BY ERIN GALLAGHER AND ALYSON DETCH | COMMUNITY NEWS SERVICE | SEPTEMBER 30, 2020
Students returned to Champlain Valley Union High School this week under a hybrid learning model where cohorts of students are in-person on alternating days — leaving plenty of time for cleaning.
The reopening plan consisted of two options: a remote model, and a hybrid model. 60 students are enrolled in the remote option, according to Superintendent Elaine Pinckney. These students are taking classes through the Vermont Learning Collaborative, and three CVU teachers are instructing for VLC.
The vast majority of students will be in school for two days of the week, either Monday and Tuesday or Thursday and Friday, and remote the rest of the week, said CVU principal Adam Bunting. Wednesday is a cleaning day in which all students are remote.
Because of this system, class sizes are half of what they have been in previous years, making it easier to enforce physical distancing. Some classes are outside, under canopies. Additionally, masks are always required in the building.
CVU football coach and Learning Center director Rahn Fleming said that PPE for faculty and staff was “day one, item one.”
“I think every single adult in the building feels a sense of stewardship and kind of caring,” Fleming said.
This year, students will also take fewer classes at once. Instead of taking eight classes all year, students will now be enrolled in four classes for one semester, and four classes for the next semester.
The schedule change was a reaction to student feedback, because students felt like balancing eight classes remotely was too much, Bunting said.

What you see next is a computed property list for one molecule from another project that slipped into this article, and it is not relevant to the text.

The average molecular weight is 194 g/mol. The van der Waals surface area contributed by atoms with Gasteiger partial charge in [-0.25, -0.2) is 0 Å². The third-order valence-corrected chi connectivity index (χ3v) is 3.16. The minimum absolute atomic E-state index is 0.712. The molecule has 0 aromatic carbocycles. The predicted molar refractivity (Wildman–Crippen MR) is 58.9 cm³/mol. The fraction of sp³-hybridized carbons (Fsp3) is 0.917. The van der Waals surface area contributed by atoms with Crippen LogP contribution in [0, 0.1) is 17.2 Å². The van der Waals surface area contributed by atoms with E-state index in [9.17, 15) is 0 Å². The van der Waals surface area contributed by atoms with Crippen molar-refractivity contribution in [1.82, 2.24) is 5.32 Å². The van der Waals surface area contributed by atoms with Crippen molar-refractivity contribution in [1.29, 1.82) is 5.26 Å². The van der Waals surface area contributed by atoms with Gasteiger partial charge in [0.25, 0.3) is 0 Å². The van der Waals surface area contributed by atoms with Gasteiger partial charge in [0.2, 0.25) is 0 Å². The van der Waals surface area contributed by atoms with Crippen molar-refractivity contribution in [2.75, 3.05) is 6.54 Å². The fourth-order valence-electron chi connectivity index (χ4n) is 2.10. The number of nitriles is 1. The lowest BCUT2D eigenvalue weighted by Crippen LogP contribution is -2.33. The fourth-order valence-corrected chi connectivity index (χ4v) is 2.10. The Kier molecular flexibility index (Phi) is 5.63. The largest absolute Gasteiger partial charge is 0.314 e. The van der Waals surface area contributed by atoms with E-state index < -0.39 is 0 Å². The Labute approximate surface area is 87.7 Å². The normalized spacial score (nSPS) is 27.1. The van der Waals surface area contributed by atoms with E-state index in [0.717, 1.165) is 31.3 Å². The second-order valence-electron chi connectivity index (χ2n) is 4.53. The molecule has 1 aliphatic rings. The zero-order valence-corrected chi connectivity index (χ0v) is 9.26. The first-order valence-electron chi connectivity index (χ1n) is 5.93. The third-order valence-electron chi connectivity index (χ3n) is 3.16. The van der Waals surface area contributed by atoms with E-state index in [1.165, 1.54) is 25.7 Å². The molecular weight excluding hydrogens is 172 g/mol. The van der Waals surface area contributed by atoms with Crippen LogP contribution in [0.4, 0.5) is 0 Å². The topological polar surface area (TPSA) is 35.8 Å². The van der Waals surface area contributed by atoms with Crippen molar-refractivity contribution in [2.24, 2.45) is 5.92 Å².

“Our students were pretty clear with us that balancing eight courses remotely felt, everything kind of felt like a checkbox and they weren’t going to the depth that they really wanted,” Bunting said.
All of the decisions about reopening were made collaboratively, with attention to the effects choices would have on students who learn in different ways, said Superintendent Elaine Pinckney.
“What does that mean in terms of our students with special needs, our students who maybe can’t wear a mask, our students who maybe can not be in our school, our students who maybe need to be in school every day as remote learning did not work for them last spring?” Pickney recalled asking in re-opening meetings.
That decision-making team, which is made up of administrators and community members, continues to meet at least weekly in order to discuss new challenges as they arise, like transportation and some aspects of outdoor learning.
Faculty members have to keep tabs on students who may have trouble in these circumstances, Bunting said. “We’re really trying to make extra efforts to make sure they’re hearing and learning and they want to participate,” Bunting said.
Fleming stressed the importance, too, of checking in with all students on a human level.
“The first topic on the table every day is: how are you doing?” Fleming said. “It’s almost fruitless to try and do the rest of it if you haven’t addressed ‘how are you doing?’ First.”
After the first week of classes, administrators and faculty both report that the reopening, however strange, is going well so far.
“I have not had to talk to a student in the hallway about taking the mask off,” Bunting said.
The Community News Service is a collaboration with the University of Vermont’s Reporting & Documentary Storytelling program.